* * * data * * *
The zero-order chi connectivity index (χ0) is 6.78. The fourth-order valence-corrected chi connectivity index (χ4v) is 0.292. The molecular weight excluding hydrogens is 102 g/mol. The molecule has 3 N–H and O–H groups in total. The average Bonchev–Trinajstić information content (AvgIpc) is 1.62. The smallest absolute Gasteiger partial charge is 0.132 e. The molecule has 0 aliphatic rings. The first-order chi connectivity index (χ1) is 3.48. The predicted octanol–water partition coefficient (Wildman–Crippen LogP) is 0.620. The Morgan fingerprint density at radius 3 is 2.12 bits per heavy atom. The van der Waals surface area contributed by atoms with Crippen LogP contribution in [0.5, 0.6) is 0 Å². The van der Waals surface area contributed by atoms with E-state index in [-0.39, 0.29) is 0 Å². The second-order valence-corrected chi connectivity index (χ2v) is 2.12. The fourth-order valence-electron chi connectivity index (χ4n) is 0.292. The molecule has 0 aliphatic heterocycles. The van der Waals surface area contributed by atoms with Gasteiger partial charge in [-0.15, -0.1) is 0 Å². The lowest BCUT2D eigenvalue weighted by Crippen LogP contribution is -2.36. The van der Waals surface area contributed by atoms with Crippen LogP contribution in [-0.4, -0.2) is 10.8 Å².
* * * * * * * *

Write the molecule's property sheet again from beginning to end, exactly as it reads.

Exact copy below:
The zero-order chi connectivity index (χ0) is 6.78. The fourth-order valence-corrected chi connectivity index (χ4v) is 0.292. The molecular weight excluding hydrogens is 102 g/mol. The molecule has 3 N–H and O–H groups in total. The average Bonchev–Trinajstić information content (AvgIpc) is 1.62. The smallest absolute Gasteiger partial charge is 0.132 e. The molecule has 0 aliphatic rings. The first-order chi connectivity index (χ1) is 3.48. The predicted octanol–water partition coefficient (Wildman–Crippen LogP) is 0.620. The Morgan fingerprint density at radius 3 is 2.12 bits per heavy atom. The van der Waals surface area contributed by atoms with Crippen LogP contribution in [0.5, 0.6) is 0 Å². The van der Waals surface area contributed by atoms with E-state index in [-0.39, 0.29) is 0 Å². The second-order valence-corrected chi connectivity index (χ2v) is 2.12. The fourth-order valence-electron chi connectivity index (χ4n) is 0.292. The molecule has 0 aliphatic heterocycles. The van der Waals surface area contributed by atoms with Gasteiger partial charge in [-0.15, -0.1) is 0 Å². The lowest BCUT2D eigenvalue weighted by Crippen LogP contribution is -2.36. The van der Waals surface area contributed by atoms with Crippen LogP contribution in [-0.4, -0.2) is 10.8 Å².